- Frogs go under metamorphosis which says that you need to transform before taking 2nd step of your life that starts with land. Tadpoles become frog lets after losing their tail and gills, and develop limbs (legs). Jumping jags are ready.
- The colony of frog is known as Army, young frogs swimming together form school…well hello fishies.
- Frogs can live upto 30 years, and in captivity can live upto 20 years.
- Golden Poison Frog (Phyllobates teribilis) is the most poisonous frog in the world yet one beautiful frog – Beauty comes with beast!!
- Goliath Bullfrog is the largest frog (32cm in length) in the world weighing 3.25Kg, whereas Donahue (Paedophryne amauensis) is the smallest (7.7mm) frog in the world.
Why Frog Conservation is needed?
- We never really noticed but frogs do a lot of work in silence.
- Frogs love to eat insects they eat what bugs us. They control the insect population in their locality.
- Frogs are an important part of the food chain as well, water birds, kingfishers feed happily on them.
- Well, not just birds even in many parts of the world frogs are considered to be a healthy diet.
- Frogs are very important biological Indicators.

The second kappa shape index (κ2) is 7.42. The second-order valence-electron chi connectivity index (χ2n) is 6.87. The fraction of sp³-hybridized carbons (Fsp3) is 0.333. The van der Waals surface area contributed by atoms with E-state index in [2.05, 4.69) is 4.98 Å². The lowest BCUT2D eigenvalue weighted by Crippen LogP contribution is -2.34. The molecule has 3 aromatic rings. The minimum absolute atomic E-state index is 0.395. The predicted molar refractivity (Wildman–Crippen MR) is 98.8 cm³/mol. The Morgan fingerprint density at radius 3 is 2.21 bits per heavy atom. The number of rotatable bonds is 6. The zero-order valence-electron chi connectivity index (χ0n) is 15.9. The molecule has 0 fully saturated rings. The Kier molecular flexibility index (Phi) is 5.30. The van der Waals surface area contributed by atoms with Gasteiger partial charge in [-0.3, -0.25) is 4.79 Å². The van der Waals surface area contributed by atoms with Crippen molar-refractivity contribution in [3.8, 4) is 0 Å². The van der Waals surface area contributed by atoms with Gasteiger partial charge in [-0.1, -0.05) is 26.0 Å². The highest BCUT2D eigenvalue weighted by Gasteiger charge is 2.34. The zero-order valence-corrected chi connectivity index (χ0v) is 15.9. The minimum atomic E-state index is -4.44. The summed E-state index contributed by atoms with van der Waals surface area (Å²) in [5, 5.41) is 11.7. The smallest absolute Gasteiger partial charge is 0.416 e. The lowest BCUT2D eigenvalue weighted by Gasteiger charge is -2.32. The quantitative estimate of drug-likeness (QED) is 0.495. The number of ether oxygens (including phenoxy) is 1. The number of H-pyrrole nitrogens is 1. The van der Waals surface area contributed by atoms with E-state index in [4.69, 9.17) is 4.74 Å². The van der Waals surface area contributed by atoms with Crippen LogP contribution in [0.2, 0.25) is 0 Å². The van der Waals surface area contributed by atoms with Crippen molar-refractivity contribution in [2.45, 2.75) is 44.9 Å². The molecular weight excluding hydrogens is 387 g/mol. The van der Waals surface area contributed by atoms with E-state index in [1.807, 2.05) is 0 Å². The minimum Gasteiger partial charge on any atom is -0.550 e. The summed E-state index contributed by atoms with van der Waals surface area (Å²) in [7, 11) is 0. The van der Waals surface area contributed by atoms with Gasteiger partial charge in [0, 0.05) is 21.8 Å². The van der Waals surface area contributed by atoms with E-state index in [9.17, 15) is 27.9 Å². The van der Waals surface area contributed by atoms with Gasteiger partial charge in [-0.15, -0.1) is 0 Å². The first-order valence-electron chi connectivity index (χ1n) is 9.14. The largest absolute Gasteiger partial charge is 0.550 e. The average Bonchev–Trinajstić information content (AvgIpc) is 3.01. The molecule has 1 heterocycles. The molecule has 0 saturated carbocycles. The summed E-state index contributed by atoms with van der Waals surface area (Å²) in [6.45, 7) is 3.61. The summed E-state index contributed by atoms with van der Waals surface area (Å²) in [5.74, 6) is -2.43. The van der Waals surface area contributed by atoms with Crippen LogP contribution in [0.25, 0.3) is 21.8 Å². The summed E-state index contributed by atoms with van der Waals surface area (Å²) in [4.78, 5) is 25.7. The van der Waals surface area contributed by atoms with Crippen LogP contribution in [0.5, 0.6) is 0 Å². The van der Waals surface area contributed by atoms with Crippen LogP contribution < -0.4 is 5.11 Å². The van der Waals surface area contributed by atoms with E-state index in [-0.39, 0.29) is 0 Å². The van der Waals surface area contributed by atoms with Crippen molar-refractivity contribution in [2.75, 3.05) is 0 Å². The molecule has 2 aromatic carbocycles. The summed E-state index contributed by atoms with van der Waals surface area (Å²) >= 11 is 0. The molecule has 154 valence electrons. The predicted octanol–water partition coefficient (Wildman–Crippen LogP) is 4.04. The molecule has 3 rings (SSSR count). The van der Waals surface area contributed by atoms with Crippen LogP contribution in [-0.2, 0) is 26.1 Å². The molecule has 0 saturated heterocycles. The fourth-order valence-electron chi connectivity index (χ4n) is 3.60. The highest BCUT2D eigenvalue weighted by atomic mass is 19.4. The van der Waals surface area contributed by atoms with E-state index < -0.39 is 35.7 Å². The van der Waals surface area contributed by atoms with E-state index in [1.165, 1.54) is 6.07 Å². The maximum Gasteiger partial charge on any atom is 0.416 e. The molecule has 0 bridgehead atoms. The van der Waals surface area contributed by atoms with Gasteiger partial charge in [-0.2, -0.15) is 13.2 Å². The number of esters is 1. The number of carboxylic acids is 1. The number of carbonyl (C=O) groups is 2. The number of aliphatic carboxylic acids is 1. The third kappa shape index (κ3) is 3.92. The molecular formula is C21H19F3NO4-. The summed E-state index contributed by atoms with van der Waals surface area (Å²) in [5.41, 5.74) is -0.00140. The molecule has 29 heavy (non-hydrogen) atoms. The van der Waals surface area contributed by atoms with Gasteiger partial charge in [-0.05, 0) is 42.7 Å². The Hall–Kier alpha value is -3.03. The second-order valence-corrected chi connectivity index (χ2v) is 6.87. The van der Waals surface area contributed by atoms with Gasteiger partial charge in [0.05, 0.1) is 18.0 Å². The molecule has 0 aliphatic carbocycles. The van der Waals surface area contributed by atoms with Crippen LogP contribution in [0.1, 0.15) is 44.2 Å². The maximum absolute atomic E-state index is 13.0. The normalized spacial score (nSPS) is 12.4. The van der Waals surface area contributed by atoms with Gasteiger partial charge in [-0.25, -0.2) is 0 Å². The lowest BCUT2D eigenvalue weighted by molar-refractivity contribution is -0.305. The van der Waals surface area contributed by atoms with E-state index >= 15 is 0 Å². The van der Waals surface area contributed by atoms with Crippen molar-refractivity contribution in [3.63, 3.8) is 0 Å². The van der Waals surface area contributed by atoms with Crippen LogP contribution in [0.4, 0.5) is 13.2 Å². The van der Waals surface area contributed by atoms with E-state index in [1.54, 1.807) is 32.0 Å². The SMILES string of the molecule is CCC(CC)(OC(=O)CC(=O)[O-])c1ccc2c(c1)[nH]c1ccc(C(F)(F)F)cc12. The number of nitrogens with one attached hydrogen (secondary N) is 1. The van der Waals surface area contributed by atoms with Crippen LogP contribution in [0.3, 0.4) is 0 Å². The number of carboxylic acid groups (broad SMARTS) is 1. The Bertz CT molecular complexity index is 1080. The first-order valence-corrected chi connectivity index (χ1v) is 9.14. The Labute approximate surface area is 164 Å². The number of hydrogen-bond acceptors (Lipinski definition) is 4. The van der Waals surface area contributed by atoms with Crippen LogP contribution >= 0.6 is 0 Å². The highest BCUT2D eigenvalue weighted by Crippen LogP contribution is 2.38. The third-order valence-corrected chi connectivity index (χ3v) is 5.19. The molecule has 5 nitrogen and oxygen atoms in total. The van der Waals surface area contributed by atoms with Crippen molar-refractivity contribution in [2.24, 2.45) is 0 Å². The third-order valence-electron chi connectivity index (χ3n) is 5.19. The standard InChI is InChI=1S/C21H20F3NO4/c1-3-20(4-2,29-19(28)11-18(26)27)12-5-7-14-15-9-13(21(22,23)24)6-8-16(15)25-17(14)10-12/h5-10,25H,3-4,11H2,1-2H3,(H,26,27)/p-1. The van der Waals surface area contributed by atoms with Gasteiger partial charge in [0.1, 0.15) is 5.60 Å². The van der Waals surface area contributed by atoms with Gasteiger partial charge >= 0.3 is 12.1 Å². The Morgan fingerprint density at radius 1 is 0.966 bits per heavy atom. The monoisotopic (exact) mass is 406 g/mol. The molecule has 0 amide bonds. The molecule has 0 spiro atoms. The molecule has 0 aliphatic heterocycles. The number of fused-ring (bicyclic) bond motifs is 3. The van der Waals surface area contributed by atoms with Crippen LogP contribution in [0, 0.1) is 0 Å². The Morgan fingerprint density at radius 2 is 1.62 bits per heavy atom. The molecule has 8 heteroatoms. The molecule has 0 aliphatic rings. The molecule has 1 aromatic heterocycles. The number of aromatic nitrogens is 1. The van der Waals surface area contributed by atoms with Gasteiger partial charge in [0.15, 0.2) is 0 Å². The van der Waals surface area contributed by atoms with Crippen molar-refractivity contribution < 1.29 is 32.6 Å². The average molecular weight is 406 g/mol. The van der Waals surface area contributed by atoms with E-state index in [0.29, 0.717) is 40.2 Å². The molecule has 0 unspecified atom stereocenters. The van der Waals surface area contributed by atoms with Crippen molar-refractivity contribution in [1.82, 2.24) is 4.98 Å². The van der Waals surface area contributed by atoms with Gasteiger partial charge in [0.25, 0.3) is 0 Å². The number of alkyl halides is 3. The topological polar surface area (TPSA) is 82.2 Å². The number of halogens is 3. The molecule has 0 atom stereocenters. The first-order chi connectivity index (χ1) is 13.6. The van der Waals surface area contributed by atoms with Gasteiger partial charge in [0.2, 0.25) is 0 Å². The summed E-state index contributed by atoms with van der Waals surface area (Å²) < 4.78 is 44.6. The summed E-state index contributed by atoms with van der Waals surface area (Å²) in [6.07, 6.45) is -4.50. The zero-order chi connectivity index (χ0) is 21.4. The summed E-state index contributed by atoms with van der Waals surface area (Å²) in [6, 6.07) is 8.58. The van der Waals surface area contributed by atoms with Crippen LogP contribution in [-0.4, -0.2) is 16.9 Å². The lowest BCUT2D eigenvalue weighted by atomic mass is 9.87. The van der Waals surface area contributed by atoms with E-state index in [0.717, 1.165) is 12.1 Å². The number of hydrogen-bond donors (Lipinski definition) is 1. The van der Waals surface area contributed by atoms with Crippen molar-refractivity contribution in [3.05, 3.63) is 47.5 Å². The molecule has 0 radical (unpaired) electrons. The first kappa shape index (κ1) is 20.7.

- A happy frog shows that all is good and a no frog shows that there’s a lot going on in your neighborhood.
- Slimy layers on frogs are now being used for various medical purposes.
I hope this is enough for one to save them at any cost.
Bush Frog (left) – Photographs © Reema Singh
Frogs are now facing threats as much as we are evolving ourselves. The invasive species we introduce in the name of exotic beauty are killing the homey ones. Pollution, population, climate change, and habitat loss are one of the major threats they face. With every single rising year for humans, we are losing precious species of animals.
According to studies amphibians are the first to die when there are slight changes in their habitat, the main reason for over half of frog species to be in Danger or extinct.
What You Can Do
I am not saying that if you see a frog pick them up and thank them for all of the efforts they put to protect our habitat. But never miss an opportunity to save them if you can. A single effort can make a big change. A small place in your garden can also do a lot. Just by making a small water pool into a shady area can really make a lot of difference. And just because you are letting them swim they will take care of pests in your garden…a friendly and no-cost effort. Learn to appreciate the beauty you already have in your habitat instead of bringing exotic beauties from outside.
Admire the jungle and enjoy the serene beauty of wetlands home of wild frogs.
Save water and that will not only save just frogs but a lot.
Get to know our Amphibian Friends | Fabulous Frogs
We join EcoTraining Instructor Henry Parsons and Media Intern Marie Schmidt on a frogging activity in search of our amphibian friends. In this episode, we take a look at the difference between frogs and toads.
About the Author:
Reema Singh is a Naturalist who loves traveling, photography, reading, and research. Reema focuses on imparting as much knowledge to people about the importance of forests and animals.
Follow Reema @ https://natureimpress.blogspot.com/